Physical prowess and athleticism vs. skill

Discussion on the three big Chinese internals, Yiquan, Bajiquan, Piguazhang and other similar styles.

Physical prowess and athleticism vs. skill

Postby C.J.W. on Wed Apr 11, 2018 8:30 pm

While they are undeniably related, I believe that physical prowess and athleticism are very often confused with skill, especially by laymen.

Many people are dazzled by displays of physical prowess and athleticism (e.g., lifting heavy weights, breaking hard objects, doing push-ups/pull-ups/handstand with fingers, having a muscular body, etc) that appear to be associated with martial arts practice and combat readiness, but I do not consider them as skill -- especially from the perspective of internal arts.



For me, skill lies in very specific and precise ways of utilizing the human body to generate power, stability, and speed in ways that are ABNORMAL to the way that an average person moves.


Physical prowess and athleticism, on the other hand, focus on STRENGTHENING AND REINFORCING the natural movement patterns of a human being.


P.S. This distinction, by the way, is also how I view the divide between the external and the internal. ;)
Last edited by C.J.W. on Wed Apr 11, 2018 8:31 pm, edited 1 time in total.
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Re: Physical prowess and athleticism vs. skill

Postby RobP3 on Thu Apr 12, 2018 1:15 am

What would be interesting would be to see a good example of someone using abnormal movement skills to overcome an athletic person using strong, natural movement patterns
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Re: Physical prowess and athleticism vs. skill

Postby HotSoup on Thu Apr 12, 2018 1:43 am

C.J.W. wrote:Physical prowess and athleticism, on the other hand, focus on STRENGTHENING AND REINFORCING the natural movement patterns of a human being.


Well, what's "natural"? Does everything what our body is capable of count as "natural"? If yes, why then IMA require you to re-learn how to move "naturally"? Is it the same "naturalness"? If no, why? We "naturally" got all these capabilities from the "nature", after all :D

To the topic, though, at least some athleticism is required for any physical activity, including IMA. If one doesn't have any "Li" to be led by "Qi", the whole thing won't work ;)
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Re: Physical prowess and athleticism vs. skill

Postby Franklin on Thu Apr 12, 2018 2:03 am

all of the good "external" practitioners that I have been lucky enough to come in contact with
have had as good "internal" or better "internal" qualities as the best "internal practitioners that i have been lucky to come in contact with...

I don't see any real divide between "internal" and "external" styles...
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Re: Physical prowess and athleticism vs. skill

Postby wiesiek on Thu Apr 12, 2018 2:11 am

..."For me, skill lies in very specific and precise ways of utilizing the human body to generate power, stability, and speed in ways that are ABNORMAL to the way that an average person moves.


Physical prowess and athleticism, on the other hand, focus on STRENGTHENING AND REINFORCING the natural movement patterns of a human being.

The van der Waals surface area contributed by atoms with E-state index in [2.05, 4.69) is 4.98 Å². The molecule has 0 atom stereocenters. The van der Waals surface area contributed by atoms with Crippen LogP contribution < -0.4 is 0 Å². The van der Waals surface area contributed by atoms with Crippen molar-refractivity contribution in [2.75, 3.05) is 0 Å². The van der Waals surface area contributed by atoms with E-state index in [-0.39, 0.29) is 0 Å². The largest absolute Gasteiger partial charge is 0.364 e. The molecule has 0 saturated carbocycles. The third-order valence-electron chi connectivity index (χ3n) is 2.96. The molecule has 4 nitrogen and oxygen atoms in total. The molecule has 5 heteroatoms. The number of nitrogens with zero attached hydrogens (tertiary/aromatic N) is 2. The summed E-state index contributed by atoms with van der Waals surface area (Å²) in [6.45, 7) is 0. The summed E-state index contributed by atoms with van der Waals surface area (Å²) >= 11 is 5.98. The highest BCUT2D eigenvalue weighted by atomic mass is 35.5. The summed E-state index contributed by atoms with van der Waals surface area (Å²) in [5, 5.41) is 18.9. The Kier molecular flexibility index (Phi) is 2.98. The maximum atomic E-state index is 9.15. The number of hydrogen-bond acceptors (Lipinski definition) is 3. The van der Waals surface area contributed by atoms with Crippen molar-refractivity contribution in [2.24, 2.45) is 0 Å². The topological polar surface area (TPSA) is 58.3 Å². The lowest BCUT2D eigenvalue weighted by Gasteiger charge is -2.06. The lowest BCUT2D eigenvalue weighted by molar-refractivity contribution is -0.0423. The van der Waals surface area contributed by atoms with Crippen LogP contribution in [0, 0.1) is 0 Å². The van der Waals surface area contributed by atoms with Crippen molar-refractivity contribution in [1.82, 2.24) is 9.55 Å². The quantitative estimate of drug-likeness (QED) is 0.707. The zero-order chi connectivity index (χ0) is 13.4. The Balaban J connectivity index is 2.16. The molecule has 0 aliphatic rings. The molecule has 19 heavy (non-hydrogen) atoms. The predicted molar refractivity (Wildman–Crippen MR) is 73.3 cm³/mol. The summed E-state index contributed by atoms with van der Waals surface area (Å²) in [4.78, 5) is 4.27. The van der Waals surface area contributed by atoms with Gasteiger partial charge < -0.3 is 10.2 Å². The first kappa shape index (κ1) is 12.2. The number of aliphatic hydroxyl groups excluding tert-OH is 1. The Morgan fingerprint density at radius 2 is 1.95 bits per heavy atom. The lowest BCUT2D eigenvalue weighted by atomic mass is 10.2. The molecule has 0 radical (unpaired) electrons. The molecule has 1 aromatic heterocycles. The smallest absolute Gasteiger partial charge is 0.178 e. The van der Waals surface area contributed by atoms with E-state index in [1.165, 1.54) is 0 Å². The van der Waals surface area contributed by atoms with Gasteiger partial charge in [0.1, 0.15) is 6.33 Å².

P.S. This distinction, by the way, is also how I view the divide between the external and the internal. ;)..."

ha,
very unusual approach, I would say
as Rob, I love to see an example...

For me, real skilz shows in RESPONSE for incoming force .
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Re: Physical prowess and athleticism vs. skill

Postby Trick on Thu Apr 12, 2018 3:21 am

Wasn't that the thing once in China, that KungFu men bested Russian Strongmen
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Re: Physical prowess and athleticism vs. skill

Postby marvin8 on Thu Apr 12, 2018 7:14 am

C.J.W. wrote:While they are undeniably related, I believe that physical prowess and athleticism are very often confused with skill, especially by laymen.

Many people are dazzled by displays of physical prowess and athleticism (e.g., lifting heavy weights, breaking hard objects, doing push-ups/pull-ups/handstand with fingers, having a muscular body, etc) that appear to be associated with martial arts practice and combat readiness, but I do not consider them as skill -- especially from the perspective of internal arts.

I agree that they are different. Examples of physical attributes: power, speed and endurance.

C.J.W. wrote:For me, skill lies in very specific and precise ways of utilizing the human body to generate power, stability, and speed in ways that are ABNORMAL to the way that an average person moves.


Physical prowess and athleticism, on the other hand, focus on STRENGTHENING AND REINFORCING the natural movement patterns of a human being.


P.S. This distinction, by the way, is also how I view the divide between the external and the internal. ;)

I still see abnormal power and speed as physical attributes. Power and speed decreases as one gets older. Even at a younger age, there is always someone bigger, stronger and faster than you. Martial arts skills are supposed to give one the ability to overcome or defend against an athletic opponent with lesser skills. There is a saying, “Precision beats power and timing beats speed.” A skilled fighter can overcome an opponent—who only has greater power and speed.

Here are what can be considered some learned fighting skills: listening, neutralize, deception, control, setup, strategy, technique, timing, distance, positioning, rhythm, dynamic balance, accuracy and weight shifting.

Would you agree with these? Or, how would you add to or change them?
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Re: Physical prowess and athleticism vs. skill

Postby C.J.W. on Fri Apr 13, 2018 7:36 am

RobP3 wrote:What would be interesting would be to see a good example of someone using abnormal movement skills to overcome an athletic person using strong, natural movement patterns


Isn't that what you guys do in Systema? ;)
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Re: Physical prowess and athleticism vs. skill

Postby RobP3 on Fri Apr 13, 2018 8:46 am

C.J.W. wrote:
RobP3 wrote:What would be interesting would be to see a good example of someone using abnormal movement skills to overcome an athletic person using strong, natural movement patterns